Game 6 exposed the hole, and now it needed to be filled. Red Sox fans did not yet know it, but a quick fix that filled the breach and eased the pain was on its way. Two nights later in the Shea Stadium press box, as Mets fans celebrated and Sox fans started a winter hangover, a twisted logic rapidly evolved to explain their loss.


A Columnist's Deadline
Like every other writer on deadline that October morning, the Mets' remarkable comeback caused New York Times sportswriter George Vecsey to start again. Before Game 6 he had written a column he described as "about gloom-and-doom in New England contrasting with having a 3–2 lead going into the Saturday night game." During Game 6 he started writing a column about a victory that provided retribution for decades of failure, from Enos Slaughter's mad dash to Joe Morgan's slap hit off Jim Burton in 1975 to Dent's flyball. It was a story with a happy ending, recalling the Red Sox' first World Championship since 1918, a time when Harry Frazee was the best owner in baseball, Babe Ruth was a pitcher who could hit a little, and the Red Sox—not the Yankees—had a reputation for arrogance and winning. But when Buckner missed the ball, that story went into the trashcan.

According to Vecsey, "I kind of gargled in the back of my throat and then proceeded to rewrite that column totally backwards, and totally turned around what my lead had been." Redemption turned into a "haunting." "Sixty-eight years and counting" became both a headline and theme.

Two nights later when the Mets won the Series, Vecsey better articulated that premise. "All the ghosts and demons and curses of the past 68 years continued to haunt the Boston Red Sox last night," he wrote. He then evoked Babe Ruth and 1918, writing "yet the owner sold him to the lowly New York Yankees to finance one of his Broadway shows, and for 68 years it has never been the same." Now Vecsey added his own headline: "Babe Ruth Curse Strikes Again."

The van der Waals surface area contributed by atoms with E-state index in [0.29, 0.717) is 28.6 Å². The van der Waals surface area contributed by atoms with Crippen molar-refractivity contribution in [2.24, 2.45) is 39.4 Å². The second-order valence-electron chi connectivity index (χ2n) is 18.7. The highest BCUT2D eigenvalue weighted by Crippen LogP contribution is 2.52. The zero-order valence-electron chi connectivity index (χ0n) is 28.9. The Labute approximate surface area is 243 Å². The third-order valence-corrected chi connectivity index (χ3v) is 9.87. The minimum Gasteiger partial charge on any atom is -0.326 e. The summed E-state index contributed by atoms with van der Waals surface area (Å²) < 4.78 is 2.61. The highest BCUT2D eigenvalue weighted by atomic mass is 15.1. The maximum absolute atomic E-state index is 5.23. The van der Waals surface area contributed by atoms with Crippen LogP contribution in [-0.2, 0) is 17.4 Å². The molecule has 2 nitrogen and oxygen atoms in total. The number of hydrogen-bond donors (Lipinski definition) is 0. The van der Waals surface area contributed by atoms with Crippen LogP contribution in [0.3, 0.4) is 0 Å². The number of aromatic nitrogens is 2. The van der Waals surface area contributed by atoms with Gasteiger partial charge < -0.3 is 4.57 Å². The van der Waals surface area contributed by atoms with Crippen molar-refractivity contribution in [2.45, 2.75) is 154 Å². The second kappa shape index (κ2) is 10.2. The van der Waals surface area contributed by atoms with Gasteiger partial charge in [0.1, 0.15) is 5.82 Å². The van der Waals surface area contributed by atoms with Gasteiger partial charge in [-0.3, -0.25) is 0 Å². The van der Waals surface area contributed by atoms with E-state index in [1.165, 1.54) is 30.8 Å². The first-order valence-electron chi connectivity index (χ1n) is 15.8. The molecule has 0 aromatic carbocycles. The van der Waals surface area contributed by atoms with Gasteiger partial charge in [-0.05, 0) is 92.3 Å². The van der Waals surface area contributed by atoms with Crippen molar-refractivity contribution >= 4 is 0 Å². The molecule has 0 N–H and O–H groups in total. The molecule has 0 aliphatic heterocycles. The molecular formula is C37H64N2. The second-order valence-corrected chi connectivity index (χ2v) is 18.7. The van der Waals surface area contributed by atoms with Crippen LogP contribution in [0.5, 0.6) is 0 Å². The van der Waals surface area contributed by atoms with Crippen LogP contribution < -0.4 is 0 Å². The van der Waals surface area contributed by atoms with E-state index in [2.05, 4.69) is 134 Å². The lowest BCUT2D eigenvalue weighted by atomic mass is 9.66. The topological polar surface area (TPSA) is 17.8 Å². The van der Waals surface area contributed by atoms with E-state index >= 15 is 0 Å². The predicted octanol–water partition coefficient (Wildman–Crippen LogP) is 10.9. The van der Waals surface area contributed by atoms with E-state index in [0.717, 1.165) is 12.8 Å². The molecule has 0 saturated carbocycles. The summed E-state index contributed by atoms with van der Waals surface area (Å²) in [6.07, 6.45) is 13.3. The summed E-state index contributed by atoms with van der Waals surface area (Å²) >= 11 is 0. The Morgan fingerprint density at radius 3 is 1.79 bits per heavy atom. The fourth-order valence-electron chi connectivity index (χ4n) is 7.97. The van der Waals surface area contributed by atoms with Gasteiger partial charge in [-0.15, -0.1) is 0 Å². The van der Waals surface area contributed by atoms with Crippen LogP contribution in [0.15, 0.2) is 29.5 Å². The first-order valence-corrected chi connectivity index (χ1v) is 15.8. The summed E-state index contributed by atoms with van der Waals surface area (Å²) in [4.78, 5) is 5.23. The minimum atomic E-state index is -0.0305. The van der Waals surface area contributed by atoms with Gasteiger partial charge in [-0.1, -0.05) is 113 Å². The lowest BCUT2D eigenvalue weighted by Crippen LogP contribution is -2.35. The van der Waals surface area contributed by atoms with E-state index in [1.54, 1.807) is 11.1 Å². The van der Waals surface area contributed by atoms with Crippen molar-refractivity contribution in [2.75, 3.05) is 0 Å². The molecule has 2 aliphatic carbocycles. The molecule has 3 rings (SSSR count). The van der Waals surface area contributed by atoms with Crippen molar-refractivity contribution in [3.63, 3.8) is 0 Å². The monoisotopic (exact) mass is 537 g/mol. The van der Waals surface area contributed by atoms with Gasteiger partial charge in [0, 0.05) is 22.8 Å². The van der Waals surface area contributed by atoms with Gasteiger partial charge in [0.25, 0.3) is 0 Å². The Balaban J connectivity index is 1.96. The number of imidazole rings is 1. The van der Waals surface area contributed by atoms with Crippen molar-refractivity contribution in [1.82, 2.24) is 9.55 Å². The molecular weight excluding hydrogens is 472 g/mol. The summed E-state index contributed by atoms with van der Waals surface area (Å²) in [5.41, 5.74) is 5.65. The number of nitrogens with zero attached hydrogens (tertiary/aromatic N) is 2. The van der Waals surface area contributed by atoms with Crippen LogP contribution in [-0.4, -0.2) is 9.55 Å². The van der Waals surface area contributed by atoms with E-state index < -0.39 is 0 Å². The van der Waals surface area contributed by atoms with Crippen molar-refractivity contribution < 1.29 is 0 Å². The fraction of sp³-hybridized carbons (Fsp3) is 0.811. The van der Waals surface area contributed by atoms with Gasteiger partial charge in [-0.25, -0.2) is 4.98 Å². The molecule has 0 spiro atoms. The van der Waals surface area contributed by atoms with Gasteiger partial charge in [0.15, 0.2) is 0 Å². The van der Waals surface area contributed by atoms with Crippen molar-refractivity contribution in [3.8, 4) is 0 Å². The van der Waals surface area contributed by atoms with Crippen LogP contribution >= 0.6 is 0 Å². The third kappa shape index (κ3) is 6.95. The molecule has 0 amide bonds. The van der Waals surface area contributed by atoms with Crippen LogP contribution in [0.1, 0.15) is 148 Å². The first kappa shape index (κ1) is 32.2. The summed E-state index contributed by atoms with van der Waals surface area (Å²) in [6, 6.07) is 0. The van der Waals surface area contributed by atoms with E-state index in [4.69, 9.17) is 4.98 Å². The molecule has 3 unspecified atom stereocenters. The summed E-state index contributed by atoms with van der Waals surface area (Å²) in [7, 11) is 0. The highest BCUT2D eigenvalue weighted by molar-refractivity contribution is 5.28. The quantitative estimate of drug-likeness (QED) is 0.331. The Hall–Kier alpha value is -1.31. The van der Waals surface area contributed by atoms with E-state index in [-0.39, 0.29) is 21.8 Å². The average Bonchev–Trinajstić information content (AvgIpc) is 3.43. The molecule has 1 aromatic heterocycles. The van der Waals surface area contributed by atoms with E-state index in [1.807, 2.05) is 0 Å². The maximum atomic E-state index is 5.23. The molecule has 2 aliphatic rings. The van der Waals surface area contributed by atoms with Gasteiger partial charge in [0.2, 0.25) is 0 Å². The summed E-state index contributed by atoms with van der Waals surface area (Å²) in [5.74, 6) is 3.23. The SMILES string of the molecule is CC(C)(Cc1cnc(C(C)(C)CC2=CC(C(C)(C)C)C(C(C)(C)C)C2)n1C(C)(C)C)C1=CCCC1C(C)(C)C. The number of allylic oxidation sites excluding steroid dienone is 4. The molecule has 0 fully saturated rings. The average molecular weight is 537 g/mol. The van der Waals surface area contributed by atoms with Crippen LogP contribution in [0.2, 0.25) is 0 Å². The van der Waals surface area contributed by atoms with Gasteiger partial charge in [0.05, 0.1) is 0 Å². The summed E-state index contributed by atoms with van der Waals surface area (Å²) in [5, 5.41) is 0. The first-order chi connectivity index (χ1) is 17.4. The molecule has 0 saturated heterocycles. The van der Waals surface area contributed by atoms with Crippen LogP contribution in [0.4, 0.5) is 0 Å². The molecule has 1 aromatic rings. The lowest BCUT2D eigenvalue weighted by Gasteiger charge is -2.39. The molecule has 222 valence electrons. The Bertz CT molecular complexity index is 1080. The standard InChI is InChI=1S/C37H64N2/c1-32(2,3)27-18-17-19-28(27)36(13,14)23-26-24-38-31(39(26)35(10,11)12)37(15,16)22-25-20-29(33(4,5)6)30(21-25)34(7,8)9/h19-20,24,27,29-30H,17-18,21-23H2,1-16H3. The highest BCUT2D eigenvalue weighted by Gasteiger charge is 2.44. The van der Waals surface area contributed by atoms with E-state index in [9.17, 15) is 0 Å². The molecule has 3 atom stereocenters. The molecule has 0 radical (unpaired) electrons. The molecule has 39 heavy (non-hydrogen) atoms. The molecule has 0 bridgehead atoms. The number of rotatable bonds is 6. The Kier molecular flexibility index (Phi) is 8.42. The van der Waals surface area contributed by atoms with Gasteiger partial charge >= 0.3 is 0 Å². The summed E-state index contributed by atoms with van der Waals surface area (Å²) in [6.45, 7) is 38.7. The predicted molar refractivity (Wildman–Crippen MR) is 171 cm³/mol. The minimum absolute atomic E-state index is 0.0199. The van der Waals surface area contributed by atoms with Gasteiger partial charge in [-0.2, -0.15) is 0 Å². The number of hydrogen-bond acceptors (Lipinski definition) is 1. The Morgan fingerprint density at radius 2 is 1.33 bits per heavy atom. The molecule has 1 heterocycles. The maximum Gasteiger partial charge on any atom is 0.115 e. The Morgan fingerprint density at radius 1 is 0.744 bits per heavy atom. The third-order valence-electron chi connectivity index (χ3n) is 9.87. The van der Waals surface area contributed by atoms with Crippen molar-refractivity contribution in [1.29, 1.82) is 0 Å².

Today, Vecsey admits that "I kind of thought I invented it [the curse], but it never meant anything to me." He does not recall precisely where he got the notion. "It was just a device," he says. "I had no sense of creating something. We're all magpies in this business. You're always picking something out of somebody else's nest whether you know it or not. . . . Call it collective wisdom, whatever you want." In fact, just one week before, this "collective wisdom" had appeared in the San Francisco Chronicle. Writer Jon Carroll interviewed Gene Sunnen, then the president of the Society for American Baseball Research. In passing, Sunnen spoke of "the curse of Harry Frazee," saying, "the Yankees purchased the destiny of the Red Sox, which is why the Sox haven't won a Series since 1918." He then added, "But the fifth game of the Angels series [in which Boston stormed back to win the ALCS] proved that the curse of Harry Frazee has been broken." However the notion made its way to Vecsey, his column underscored the point to a wide audience, and he inadvertently delivered a villain to a franchise that, in the wake of the Game 6 debacle, desperately needed one.